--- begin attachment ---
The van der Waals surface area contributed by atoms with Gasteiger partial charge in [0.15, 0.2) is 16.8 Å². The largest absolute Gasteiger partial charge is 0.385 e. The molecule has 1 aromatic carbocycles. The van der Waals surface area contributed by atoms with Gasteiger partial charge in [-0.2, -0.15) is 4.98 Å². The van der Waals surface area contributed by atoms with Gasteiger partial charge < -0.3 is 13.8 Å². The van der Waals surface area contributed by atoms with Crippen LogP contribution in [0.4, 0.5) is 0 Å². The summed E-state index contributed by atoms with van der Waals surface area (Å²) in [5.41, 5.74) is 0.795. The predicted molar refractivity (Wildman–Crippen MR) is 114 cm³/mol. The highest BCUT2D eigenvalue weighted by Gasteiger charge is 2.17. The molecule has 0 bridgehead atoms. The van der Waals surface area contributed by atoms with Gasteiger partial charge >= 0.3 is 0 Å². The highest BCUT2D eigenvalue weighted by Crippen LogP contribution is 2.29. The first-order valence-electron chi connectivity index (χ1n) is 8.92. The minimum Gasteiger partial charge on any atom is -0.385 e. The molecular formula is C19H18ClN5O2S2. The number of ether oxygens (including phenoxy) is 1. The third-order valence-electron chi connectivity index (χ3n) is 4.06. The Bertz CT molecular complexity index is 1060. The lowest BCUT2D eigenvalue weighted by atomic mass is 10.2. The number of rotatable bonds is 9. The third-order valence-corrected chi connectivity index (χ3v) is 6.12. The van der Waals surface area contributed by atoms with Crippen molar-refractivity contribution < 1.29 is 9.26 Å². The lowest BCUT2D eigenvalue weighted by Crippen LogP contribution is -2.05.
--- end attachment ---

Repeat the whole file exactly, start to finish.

The van der Waals surface area contributed by atoms with Gasteiger partial charge in [0.15, 0.2) is 16.8 Å². The largest absolute Gasteiger partial charge is 0.385 e. The molecule has 1 aromatic carbocycles. The van der Waals surface area contributed by atoms with Gasteiger partial charge in [-0.2, -0.15) is 4.98 Å². The van der Waals surface area contributed by atoms with Gasteiger partial charge < -0.3 is 13.8 Å². The van der Waals surface area contributed by atoms with Crippen LogP contribution in [0.4, 0.5) is 0 Å². The summed E-state index contributed by atoms with van der Waals surface area (Å²) in [5.41, 5.74) is 0.795. The predicted molar refractivity (Wildman–Crippen MR) is 114 cm³/mol. The highest BCUT2D eigenvalue weighted by Gasteiger charge is 2.17. The molecule has 0 bridgehead atoms. The van der Waals surface area contributed by atoms with Gasteiger partial charge >= 0.3 is 0 Å². The highest BCUT2D eigenvalue weighted by Crippen LogP contribution is 2.29. The first-order valence-electron chi connectivity index (χ1n) is 8.92. The minimum Gasteiger partial charge on any atom is -0.385 e. The molecular formula is C19H18ClN5O2S2. The number of ether oxygens (including phenoxy) is 1. The third-order valence-electron chi connectivity index (χ3n) is 4.06. The Bertz CT molecular complexity index is 1060. The lowest BCUT2D eigenvalue weighted by atomic mass is 10.2. The number of rotatable bonds is 9. The third-order valence-corrected chi connectivity index (χ3v) is 6.12. The van der Waals surface area contributed by atoms with Crippen molar-refractivity contribution < 1.29 is 9.26 Å². The lowest BCUT2D eigenvalue weighted by Crippen LogP contribution is -2.05.